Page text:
A painted and lacquered wood double-headed antlered tomb guardian, zhenmushou

戰國 楚國   彩繪黑漆木雕雙頭鎭墓獸

The composite creature is of alarming appearance, comprising two beasts facing in opposite directions, each with a squarish face with a square-cut mane with stylized curls, protruding boss-shaped eyes, a broad nose with a tusk curving up on each side, downward-pointing fangs and, most prominently, a long pointed lolling tongue, all with red painted detailing. At the temples of each are tenons into which slot the ends of a pair of impressive many-tined stag antlers, shaved and lacquered and with painted detailing in red and white. Each head is carried on a broad sinuous neck of square section, with a square collar, joined to its partner at the nape of the neck and below the collar to form, overall, a lyre-shaped mortise that sockets into the broad square tenon of the base. The base is formed of a block of square section with sloping upper surface, cut with channels to create raised panels at the sides and corners. The whole is applied with a thin layer of black lacquer, worn in places to reveal the timber beneath.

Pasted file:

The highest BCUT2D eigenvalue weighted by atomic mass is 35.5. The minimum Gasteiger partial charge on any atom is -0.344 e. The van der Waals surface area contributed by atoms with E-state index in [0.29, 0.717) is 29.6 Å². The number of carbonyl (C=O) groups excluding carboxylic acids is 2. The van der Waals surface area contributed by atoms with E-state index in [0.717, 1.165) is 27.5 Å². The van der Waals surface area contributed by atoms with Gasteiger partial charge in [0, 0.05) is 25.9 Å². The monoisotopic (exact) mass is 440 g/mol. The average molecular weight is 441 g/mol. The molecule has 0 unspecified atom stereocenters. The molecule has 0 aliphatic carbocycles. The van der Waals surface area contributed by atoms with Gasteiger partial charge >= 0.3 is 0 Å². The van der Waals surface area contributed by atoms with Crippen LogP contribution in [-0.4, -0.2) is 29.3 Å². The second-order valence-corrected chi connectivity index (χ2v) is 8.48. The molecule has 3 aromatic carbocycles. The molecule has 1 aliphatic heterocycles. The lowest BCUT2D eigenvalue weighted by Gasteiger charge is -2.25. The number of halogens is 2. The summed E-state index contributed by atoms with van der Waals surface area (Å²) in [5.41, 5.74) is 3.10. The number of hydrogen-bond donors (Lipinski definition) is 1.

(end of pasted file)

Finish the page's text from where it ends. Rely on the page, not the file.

Tomb guardians of this remarkable type were made in the Chu kingdom, one of the Warring States of the later Zhou Dynasty. Chu remained independent until its conquest by the state of Qin in 223 B.C. It has been shown through excavations to be one of the most important centres for the production of lacquer in early China, and the richest sites, producing distinctive zoomorphic sculptures like the present figure, are in Jiangling in Hubei province. Although not certain, it is assumed that figures like the present one were apotropaic, intended to scare away spirits that might disturb the occupant of the tomb.

A double-headed guardian and stand was unearthed in 1975 from tomb 1 at Tianxingguan, Jiangling, Hubei province and is illustrated by Tang Rensheng in Lacquer Wares of the Chu Kingdom, no. 57, p. 55. Another closely related example, also with a double head, from the Arlene and Harold Schnitzer Collection of Early Chinese Art is in the collection of the Portland Museum, no. 2002.71.1A-E.

A further antlered tomb guardian figure but with a single head is in the collection of the Shanghai Museum and is illustrated in 千文万华. 中国历代漆器艺术 In a Myriad of Forms: The Ancient Chinese Lacquers, p. 28-29.

Dimensions: Height: 105 cm, 41 ¼ inches

Date: Chu Kingdom, Warring States Period (475-221 BC)

Stock No. 927

Price: On Request